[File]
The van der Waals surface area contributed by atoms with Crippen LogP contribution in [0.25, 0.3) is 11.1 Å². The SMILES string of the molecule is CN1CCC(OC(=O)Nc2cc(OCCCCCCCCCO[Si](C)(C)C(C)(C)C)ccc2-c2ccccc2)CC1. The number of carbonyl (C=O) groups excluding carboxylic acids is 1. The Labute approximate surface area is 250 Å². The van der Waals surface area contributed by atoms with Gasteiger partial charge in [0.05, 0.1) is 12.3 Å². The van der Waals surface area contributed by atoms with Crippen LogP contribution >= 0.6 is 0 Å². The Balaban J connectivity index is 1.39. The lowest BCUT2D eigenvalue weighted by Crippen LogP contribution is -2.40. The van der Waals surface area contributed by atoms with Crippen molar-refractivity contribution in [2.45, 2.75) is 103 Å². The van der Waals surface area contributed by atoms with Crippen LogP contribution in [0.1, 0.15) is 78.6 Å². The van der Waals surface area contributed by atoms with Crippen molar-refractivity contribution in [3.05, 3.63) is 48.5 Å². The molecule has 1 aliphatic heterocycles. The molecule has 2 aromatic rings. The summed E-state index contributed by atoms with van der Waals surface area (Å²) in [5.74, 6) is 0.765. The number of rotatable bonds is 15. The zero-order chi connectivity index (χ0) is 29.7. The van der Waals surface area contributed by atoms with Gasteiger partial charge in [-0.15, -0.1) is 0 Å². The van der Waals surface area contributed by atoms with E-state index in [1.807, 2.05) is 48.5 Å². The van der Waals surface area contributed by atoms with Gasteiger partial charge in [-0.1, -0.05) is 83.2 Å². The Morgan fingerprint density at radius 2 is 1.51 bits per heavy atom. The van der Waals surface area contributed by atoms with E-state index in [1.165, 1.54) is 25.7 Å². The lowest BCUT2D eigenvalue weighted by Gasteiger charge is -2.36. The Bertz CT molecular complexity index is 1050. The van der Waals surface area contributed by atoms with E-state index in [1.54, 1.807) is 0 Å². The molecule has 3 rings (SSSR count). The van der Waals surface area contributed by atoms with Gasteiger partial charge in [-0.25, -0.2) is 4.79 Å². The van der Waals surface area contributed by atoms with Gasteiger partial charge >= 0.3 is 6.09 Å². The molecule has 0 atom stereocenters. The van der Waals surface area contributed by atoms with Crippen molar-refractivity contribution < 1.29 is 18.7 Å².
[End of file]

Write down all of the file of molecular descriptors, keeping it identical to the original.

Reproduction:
The van der Waals surface area contributed by atoms with Crippen LogP contribution in [0.25, 0.3) is 11.1 Å². The SMILES string of the molecule is CN1CCC(OC(=O)Nc2cc(OCCCCCCCCCO[Si](C)(C)C(C)(C)C)ccc2-c2ccccc2)CC1. The number of carbonyl (C=O) groups excluding carboxylic acids is 1. The Labute approximate surface area is 250 Å². The van der Waals surface area contributed by atoms with Gasteiger partial charge in [0.05, 0.1) is 12.3 Å². The van der Waals surface area contributed by atoms with Crippen LogP contribution >= 0.6 is 0 Å². The Balaban J connectivity index is 1.39. The lowest BCUT2D eigenvalue weighted by Crippen LogP contribution is -2.40. The van der Waals surface area contributed by atoms with Crippen molar-refractivity contribution in [2.45, 2.75) is 103 Å². The van der Waals surface area contributed by atoms with Crippen LogP contribution in [0.1, 0.15) is 78.6 Å². The van der Waals surface area contributed by atoms with Crippen molar-refractivity contribution in [3.05, 3.63) is 48.5 Å². The molecule has 1 aliphatic heterocycles. The molecule has 2 aromatic rings. The summed E-state index contributed by atoms with van der Waals surface area (Å²) in [5.74, 6) is 0.765. The number of rotatable bonds is 15. The zero-order chi connectivity index (χ0) is 29.7. The van der Waals surface area contributed by atoms with Gasteiger partial charge in [-0.15, -0.1) is 0 Å². The van der Waals surface area contributed by atoms with E-state index in [1.807, 2.05) is 48.5 Å². The van der Waals surface area contributed by atoms with Gasteiger partial charge in [-0.1, -0.05) is 83.2 Å². The Morgan fingerprint density at radius 2 is 1.51 bits per heavy atom. The van der Waals surface area contributed by atoms with E-state index in [1.165, 1.54) is 25.7 Å². The lowest BCUT2D eigenvalue weighted by Gasteiger charge is -2.36. The Bertz CT molecular complexity index is 1050. The van der Waals surface area contributed by atoms with E-state index in [1.54, 1.807) is 0 Å². The molecule has 3 rings (SSSR count). The van der Waals surface area contributed by atoms with Gasteiger partial charge in [-0.25, -0.2) is 4.79 Å². The van der Waals surface area contributed by atoms with Gasteiger partial charge >= 0.3 is 6.09 Å². The molecule has 0 atom stereocenters. The van der Waals surface area contributed by atoms with Crippen molar-refractivity contribution < 1.29 is 18.7 Å².